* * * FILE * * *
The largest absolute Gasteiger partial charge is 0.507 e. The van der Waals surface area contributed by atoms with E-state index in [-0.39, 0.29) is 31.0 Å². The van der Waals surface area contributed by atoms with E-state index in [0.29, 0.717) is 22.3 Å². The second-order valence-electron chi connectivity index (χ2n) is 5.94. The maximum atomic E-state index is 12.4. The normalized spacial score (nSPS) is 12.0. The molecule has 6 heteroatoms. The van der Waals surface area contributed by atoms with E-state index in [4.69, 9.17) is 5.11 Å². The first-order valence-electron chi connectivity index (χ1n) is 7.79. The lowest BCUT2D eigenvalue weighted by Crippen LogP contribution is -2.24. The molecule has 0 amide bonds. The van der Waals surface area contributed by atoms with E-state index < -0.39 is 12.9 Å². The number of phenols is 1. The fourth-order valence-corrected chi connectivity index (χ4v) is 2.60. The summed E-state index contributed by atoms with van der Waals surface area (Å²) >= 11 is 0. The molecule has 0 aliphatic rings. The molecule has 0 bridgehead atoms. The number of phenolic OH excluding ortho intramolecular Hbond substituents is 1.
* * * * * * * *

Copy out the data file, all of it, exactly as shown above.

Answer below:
The largest absolute Gasteiger partial charge is 0.507 e. The van der Waals surface area contributed by atoms with E-state index in [-0.39, 0.29) is 31.0 Å². The van der Waals surface area contributed by atoms with E-state index in [0.29, 0.717) is 22.3 Å². The second-order valence-electron chi connectivity index (χ2n) is 5.94. The maximum atomic E-state index is 12.4. The normalized spacial score (nSPS) is 12.0. The molecule has 6 heteroatoms. The van der Waals surface area contributed by atoms with E-state index in [4.69, 9.17) is 5.11 Å². The first-order valence-electron chi connectivity index (χ1n) is 7.79. The lowest BCUT2D eigenvalue weighted by Crippen LogP contribution is -2.24. The molecule has 0 amide bonds. The van der Waals surface area contributed by atoms with E-state index < -0.39 is 12.9 Å². The number of phenols is 1. The fourth-order valence-corrected chi connectivity index (χ4v) is 2.60. The summed E-state index contributed by atoms with van der Waals surface area (Å²) >= 11 is 0. The molecule has 0 aliphatic rings. The molecule has 0 bridgehead atoms. The number of phenolic OH excluding ortho intramolecular Hbond substituents is 1.